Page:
|Directed by||Frank Cappello|
|Produced by||Don Phillips
|Screenplay by||John Allen Nelson
|Story by||Takashige Ichise|
|Music by||David C. Williams|
|Editing by||Sonny Baskin|
|Studio||First Look International
|Distributed by||Toei Company
|Running time||96 minutes|
American Yakuza is a 1993 American action film written by Takashige Ichise with a screenplay by John Allen Nelson and Max Strom, and directed by Frank Cappello for First Look International. Starring Viggo Mortensen and Ryo Ishibashi, the film had its theatrical release in Japan in December 1993, followed by theatrical release in South Korea in 1994. The film had its video premiere in the United States in 1995 and its DVD premiere in Russia in 2002.
American FBI agent Nick Davis (Viggo Mortensen) works undercover, rising through the ranks of the Yakuza to infiltrate their operations. Adopted by the Tendo crime family, he is entangled with the Italian mafia, the Yakuza and the FBI and must decide what is most important to him.
- Viggo Mortensen as Nick Davis / David Brandt
- Ryo Ishibashi as Shuji Sawamoto
- Michael Nouri as Dino Campanela
- Franklyn Ajaye as Sam
- Yuji Okumoto as Kazuo
- Anzu Lawson as Yuko
- Robert Forster as Littman
- Nicky Katt as Vic
- James Taenaka as Taka
- Toni Naples as Mrs. Campanela
- John Fujioka as Isshin Tendo
- Saiko Isshiki as Aya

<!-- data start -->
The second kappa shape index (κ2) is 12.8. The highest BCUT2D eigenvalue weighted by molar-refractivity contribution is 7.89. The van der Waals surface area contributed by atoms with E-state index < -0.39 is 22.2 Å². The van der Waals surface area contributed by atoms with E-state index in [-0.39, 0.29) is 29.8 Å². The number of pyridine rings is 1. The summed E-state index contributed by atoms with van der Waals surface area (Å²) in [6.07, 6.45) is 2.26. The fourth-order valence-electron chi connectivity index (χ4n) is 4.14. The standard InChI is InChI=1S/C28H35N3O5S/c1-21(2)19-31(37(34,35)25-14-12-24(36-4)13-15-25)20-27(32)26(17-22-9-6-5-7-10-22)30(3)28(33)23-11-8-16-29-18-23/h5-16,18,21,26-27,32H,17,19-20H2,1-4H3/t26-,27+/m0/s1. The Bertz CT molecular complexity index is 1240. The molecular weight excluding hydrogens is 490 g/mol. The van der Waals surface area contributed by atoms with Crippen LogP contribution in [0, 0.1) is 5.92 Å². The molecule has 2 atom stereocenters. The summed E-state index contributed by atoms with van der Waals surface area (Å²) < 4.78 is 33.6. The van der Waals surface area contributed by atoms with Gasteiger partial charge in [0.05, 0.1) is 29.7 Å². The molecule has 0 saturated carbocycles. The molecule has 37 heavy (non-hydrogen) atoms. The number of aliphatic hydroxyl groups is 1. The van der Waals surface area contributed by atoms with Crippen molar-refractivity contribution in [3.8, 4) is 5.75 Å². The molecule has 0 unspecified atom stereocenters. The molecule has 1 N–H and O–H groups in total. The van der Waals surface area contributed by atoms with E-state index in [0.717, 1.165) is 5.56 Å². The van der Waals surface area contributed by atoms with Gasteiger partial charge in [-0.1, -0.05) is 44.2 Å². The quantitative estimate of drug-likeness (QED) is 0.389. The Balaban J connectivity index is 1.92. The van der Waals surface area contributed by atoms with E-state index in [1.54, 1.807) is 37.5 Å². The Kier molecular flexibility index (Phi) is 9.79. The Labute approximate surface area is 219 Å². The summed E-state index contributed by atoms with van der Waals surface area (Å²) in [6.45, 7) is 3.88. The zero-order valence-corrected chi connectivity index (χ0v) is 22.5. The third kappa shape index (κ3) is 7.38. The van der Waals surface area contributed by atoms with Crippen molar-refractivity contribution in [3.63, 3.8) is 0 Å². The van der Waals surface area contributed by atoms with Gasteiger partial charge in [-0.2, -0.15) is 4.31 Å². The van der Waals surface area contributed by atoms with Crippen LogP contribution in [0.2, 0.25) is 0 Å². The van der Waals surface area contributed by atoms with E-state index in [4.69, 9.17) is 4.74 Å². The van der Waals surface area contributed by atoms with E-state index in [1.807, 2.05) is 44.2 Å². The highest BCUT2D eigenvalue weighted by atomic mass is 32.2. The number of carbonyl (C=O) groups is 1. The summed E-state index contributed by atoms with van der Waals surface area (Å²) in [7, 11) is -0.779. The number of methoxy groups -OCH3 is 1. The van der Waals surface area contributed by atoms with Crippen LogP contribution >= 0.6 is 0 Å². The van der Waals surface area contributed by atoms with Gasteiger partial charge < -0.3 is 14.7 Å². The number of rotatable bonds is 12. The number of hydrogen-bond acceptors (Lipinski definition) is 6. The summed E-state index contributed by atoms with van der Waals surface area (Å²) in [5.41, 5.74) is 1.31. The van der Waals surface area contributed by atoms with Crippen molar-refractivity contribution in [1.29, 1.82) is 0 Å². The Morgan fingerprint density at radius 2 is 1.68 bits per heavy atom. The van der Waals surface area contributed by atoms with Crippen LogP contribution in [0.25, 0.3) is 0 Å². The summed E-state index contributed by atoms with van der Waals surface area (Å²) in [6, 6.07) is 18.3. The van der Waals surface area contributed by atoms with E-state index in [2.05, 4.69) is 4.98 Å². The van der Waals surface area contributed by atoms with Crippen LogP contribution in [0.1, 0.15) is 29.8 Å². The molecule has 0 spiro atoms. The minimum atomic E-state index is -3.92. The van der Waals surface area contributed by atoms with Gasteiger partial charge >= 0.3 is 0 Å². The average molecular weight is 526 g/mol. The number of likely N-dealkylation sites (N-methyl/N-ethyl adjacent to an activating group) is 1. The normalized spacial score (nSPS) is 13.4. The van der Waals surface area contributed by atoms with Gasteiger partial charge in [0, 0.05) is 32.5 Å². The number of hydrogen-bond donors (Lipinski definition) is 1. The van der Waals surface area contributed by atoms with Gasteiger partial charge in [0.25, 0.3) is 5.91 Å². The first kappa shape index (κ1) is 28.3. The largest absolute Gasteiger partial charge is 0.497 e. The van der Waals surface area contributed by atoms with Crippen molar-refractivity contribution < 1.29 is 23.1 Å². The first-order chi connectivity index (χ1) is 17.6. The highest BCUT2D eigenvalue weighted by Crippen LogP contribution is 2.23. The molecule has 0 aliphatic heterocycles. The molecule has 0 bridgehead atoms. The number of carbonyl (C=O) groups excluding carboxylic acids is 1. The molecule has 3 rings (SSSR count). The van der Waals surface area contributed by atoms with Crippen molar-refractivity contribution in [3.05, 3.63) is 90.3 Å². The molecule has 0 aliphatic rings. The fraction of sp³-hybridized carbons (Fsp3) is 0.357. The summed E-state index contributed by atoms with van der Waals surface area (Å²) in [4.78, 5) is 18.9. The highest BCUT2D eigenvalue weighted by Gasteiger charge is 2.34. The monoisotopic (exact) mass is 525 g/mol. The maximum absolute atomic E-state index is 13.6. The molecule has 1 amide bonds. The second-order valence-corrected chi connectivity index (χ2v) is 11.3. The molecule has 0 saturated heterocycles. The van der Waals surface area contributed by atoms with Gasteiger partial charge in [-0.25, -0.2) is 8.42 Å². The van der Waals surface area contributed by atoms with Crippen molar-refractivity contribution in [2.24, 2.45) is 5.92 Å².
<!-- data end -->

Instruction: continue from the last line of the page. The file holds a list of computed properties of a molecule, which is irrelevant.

- Fritz Mashimo as Okazaki
- Joey Ciccone as Rudy
TV Guide wrote that director Frank Cappello did "an adequate job of weaving a relatively intricate storyline together, while delivering numerous explosive, action-packed sequences", offering that Viggo Mortensen excelled in his performance, and Ryo Ishibashi was impressive in his role. They concluded that overall, American Yakuza "is a surprisingly powerful portrayal of the loyalties that exist in the underworld, where violence and betrayal are a way of life."
Reviewer Anton Bitel wrote after considering Viggo Mortensen's acting in this 1993 film, and how he is better remembered now as Aragorn in the Lord of the Rings films, this one "will leave viewers wondering why Mortensen’s talents were not generally recognised a lot earlier." He also notes that one of the film's ironies is that when the Mafia takes on the Yakuza in the film and "boast of their 'American drive and know-how'", they forget the similarities in that a century earlier they were just as eager as the Yakuza "to get a foothold in this country”. Bitel feels that "American Yakuza is in effect ‘The Godfather: the next Generation’ – an immigrant saga of family, blood and assimilation that just happens to be set in the world of organised crime." He found flaws in that parts of the film "have the look of a rock video" and overall suffers from needing a larger budget. He concludes with praise for the acting, twisting plotline, and the carefully restrained violence.